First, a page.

Reflecting on ALTC 2019

The UCISA bursary that I received, allowed me to attend the Association for Learning Technology conference in 2019, held at the University of Edinburgh.  Having never been to a conference of this length or intensity and never having been to Edinburgh, this was a fantastic opportunity to meet and network with fellow colleagues and to stretch my knowledge of learning technology.

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My role at the University of Kent at Canterbury, is in the Commercial Services department, looking after core IT systems and development.  Commercial Services is the largest department in the organisation, managing accommodation, catering, sports & leisure facilities, and arts & culture facilities for the university.  My background is in IT Management but I am also a qualified teacher of Computing and currently a Master’s student.  Attending ALTC 2019 has allowed me further to develop my knowledge in the field of learning technology and extend my network of contacts.

Within my role in Commercial Services, I managed a project to trial LinkedIn Learning within the department as part of a wider university initiative.  Along with my experiences as a teacher and postgraduate student, I have been familiar with a wide range of learning technologies and I was keen to extend this.  One of the primary motivators for my interest in attending this conference was to see what technologies could be employed within my own department to support the training needs of staff members.  Our finance team make use of a set of courses available through a Moodle site run by the British Universities Finance Directors Group (BUFDG) and our housekeeping teams have been developing their own training inline with that of the British Institute of Cleaning Science (BICS).  Through my role, I have gathered a set of courses including the ACT (Action Counter Terrorism) awareness course from the Home Office and PCI-DSS awareness courses from the PCI-DSS special interest group.  It was my hope that I might be able to get a better understanding of the current learning technology field, so that I might be able to create an offering for our staff to include all of this training.

McEwan Hall at the University of Edinburgh
McEwan Hall at the University of Edinburgh, where many of the talks to place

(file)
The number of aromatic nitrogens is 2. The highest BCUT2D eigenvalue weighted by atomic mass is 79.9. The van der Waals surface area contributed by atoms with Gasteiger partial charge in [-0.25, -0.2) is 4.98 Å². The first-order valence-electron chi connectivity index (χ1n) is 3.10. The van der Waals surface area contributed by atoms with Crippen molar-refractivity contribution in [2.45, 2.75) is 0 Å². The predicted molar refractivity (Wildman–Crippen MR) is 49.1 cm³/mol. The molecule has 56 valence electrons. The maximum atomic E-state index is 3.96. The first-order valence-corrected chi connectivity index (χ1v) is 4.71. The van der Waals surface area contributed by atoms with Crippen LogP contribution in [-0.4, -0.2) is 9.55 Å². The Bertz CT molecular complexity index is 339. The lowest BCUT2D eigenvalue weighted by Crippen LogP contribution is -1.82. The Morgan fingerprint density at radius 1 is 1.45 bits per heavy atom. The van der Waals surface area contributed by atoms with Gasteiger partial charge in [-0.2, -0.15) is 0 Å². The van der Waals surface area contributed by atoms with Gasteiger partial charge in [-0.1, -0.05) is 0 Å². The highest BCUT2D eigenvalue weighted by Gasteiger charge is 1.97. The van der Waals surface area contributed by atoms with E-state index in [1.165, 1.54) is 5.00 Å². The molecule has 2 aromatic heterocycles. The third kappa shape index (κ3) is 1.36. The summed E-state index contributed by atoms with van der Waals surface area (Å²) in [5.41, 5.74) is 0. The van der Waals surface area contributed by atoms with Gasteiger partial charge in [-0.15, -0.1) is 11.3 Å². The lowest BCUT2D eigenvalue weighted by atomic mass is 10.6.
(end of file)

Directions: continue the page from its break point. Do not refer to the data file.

Although my background is in IT Management and Commercial IT, I have a passion for learning and attending ALTC 2019 has enabled me to get a better understanding of where I want to develop my career.  Many of the talks and demonstrations at the conference, were directly relevant to what I wanted to learn about, with some of the talks stretching what I thought was realistically possible in a learning environment.

Professional Development

The talks on Learning Analytics were very interesting, particularly in relation to measuring and encouraging the engagement of learners.  The LinkedIn Learning trial within our university produced some useful statistics but they were not that easy to report on and the statistics for courses that I had curated, were non-existent sadly.  I found it useful to see what others were using and trying to achieve with their analytics.

There were a lot of talks related to Open Education and what that means for the future of learning.  One of the talks inspired me to take a FutureLearn course by the authors, so that I could learn more about their experience with open education.  In fact, I have been getting more and more interested in open education and have continued to take many other courses on the FutureLearn platform from the Open University.

One of the most fascinating talks that I attended was a very brief overview about the use of holograms by the London School of Business.  The hologram technology from ARHT Media allows the projection of a lecturer or guest speaker into an auditorium where they are physically not present.  The person being projected is able to move around the stage or sit on a chair in a line with other people who are physically there.  This was particularly relevant to Kent because our Business School is split between our Canterbury and Medway campuses but we also have campuses in Brussels and Paris.  The potential of being able to collaborate with the London School of Business in lectures as well was very interesting.

HE and FE IT community

ALTC was a great opportunity for meeting colleagues from other universities and to make new connections.  When I have attended conferences in the past (particularly as a teacher), it was the informal discussions and opportunities to make new connections that I found most valuable.  This was indeed true of ALTC.  In fact, I attended a talk by two of my colleagues from Kent; I didn’t know that they were going to be doing a talk and had not previously met them (having only been working at Kent for just over a year).  Ben Watson and Dan Clark presented the work that they had been doing on accessibility at Kent for the new regulations coming in for public institutions.  Not only was this a great presentation but it enabled me to connect with my Kent colleagues and we went on to enjoy some Haggis and Whisky together later in the evening.

UCISA is probably familiar to most of my colleagues in our Information Services department but a lot of us in IT, including myself, work outside of this department and are not so familiar with the organisation.  I have been working with colleagues on the implementation of the Technicians Commitment at Kent and our new technical services structure will hopefully enable more interactions with bodies like UCISA.


Jason Townsend

IT Systems, Development and Support Officer

University of Kent


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